To assess the long term effects of advice to restrict dietary sodium in adults with and without hypertension.
Systematic review and meta-analysis of randomised controlled trials.
Cochrane library, Medline, Embase, and bibliographies.
Unconfounded randomised trials that aimed to reduce sodium intake in healthy adults over at least 6 months. Inclusion decisions, validity and data extraction were duplicated. Random effects meta-analysis, subgrouping, sensitivity analysis, and meta-regression were performed.
Mortality, cardiovascular events, blood pressure, urinary sodium excretion, quality of life, and use of antihypertensive drugs.
Three trials in normotensive people (n=2326), five trials in those with untreated hypertension (n=387), and three trials in people being treated for hypertension (n=801) were included, with follow up from six months to seven years. The large high quality (and therefore most informative) studies used intensive behavioural interventions. Deaths and cardiovascular events were inconsistently defined and reported. There were 17 deaths, equally distributed between intervention and control groups. Systolic and diastolic blood pressures were reduced (systolic by 1.1 mm Hg, 95% confidence interval 1.8 to 0.4 mm Hg; diastolic by 0.6 mm Hg, 1.5 to −0.3 mm Hg) at 13 to 60 months, as was urinary 24 hour sodium excretion (by 35.5 mmol/24 hours, 47.2 to 23.9). Degree of reduction in sodium intake and change in blood pressure were not related.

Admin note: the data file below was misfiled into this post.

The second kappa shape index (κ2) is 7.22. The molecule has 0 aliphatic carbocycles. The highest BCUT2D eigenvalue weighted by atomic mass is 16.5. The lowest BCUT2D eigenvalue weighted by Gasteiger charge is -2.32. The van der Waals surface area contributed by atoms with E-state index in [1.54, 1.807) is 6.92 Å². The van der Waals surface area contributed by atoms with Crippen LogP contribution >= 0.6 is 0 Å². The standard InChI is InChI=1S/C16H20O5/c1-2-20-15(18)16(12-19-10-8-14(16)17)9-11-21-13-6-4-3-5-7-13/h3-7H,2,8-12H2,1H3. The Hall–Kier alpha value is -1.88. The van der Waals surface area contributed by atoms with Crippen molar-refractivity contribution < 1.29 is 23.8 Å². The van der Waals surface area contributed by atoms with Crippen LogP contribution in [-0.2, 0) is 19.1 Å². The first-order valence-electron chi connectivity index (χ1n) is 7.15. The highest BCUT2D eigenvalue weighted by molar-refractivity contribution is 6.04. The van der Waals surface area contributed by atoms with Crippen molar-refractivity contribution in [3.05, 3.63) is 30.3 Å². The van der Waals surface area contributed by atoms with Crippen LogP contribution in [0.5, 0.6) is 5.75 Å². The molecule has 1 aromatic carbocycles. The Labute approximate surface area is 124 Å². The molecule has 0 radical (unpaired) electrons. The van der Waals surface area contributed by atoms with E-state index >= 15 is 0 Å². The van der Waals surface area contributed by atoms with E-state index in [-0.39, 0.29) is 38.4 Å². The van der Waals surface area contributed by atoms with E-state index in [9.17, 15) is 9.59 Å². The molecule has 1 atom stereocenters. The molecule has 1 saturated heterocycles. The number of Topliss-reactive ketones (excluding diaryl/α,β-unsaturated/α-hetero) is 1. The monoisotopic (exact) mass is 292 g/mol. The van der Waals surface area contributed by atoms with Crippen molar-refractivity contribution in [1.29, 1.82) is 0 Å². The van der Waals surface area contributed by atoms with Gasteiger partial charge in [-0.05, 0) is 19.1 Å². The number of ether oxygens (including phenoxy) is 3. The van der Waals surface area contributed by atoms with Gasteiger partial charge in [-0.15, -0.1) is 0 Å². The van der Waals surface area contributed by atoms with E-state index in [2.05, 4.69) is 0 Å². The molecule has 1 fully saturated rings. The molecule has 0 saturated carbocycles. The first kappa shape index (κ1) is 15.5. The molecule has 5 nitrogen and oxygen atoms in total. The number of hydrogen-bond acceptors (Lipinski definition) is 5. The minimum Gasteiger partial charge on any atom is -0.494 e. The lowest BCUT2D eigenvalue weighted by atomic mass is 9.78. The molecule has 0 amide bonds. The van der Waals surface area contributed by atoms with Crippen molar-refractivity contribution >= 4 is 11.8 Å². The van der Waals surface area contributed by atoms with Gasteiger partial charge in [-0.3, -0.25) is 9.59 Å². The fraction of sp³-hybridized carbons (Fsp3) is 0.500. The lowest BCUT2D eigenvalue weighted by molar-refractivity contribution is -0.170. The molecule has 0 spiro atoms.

Intensive interventions, unsuited to primary care or population prevention programmes, provide only small reductions in blood pressure and sodium excretion, and effects on deaths and cardiovascular events are unclear. Advice to reduce sodium intake may help people on antihypertensive drugs to stop their medication while maintaining good blood pressure control.
What is already known on this topicRestricting sodium intake in people with hypertension reduces blood pressureLong term effects (on blood pressure, mortality, and morbidity) of reduced salt intake in people with and without hypertension are unclearWhat this study addsFew deaths and cardiovascular events have been reported in salt reduction trialsMeta-analysis shows that blood pressure was reduced (systolic by 1.1 mm Hg, diastolic by 0.6 mm Hg) at 13 to 60 months, with a reduction in sodium excretion of almost a quarter (35.5 mmol/24 hours)The interventions used were highly intensive and unsuited to primary care or population prevention programmesLower salt intake may help people on antihypertensive drugs to stop their medication while maintaining good control of blood pressure, but there are doubts about effects of sodium reduction on overall health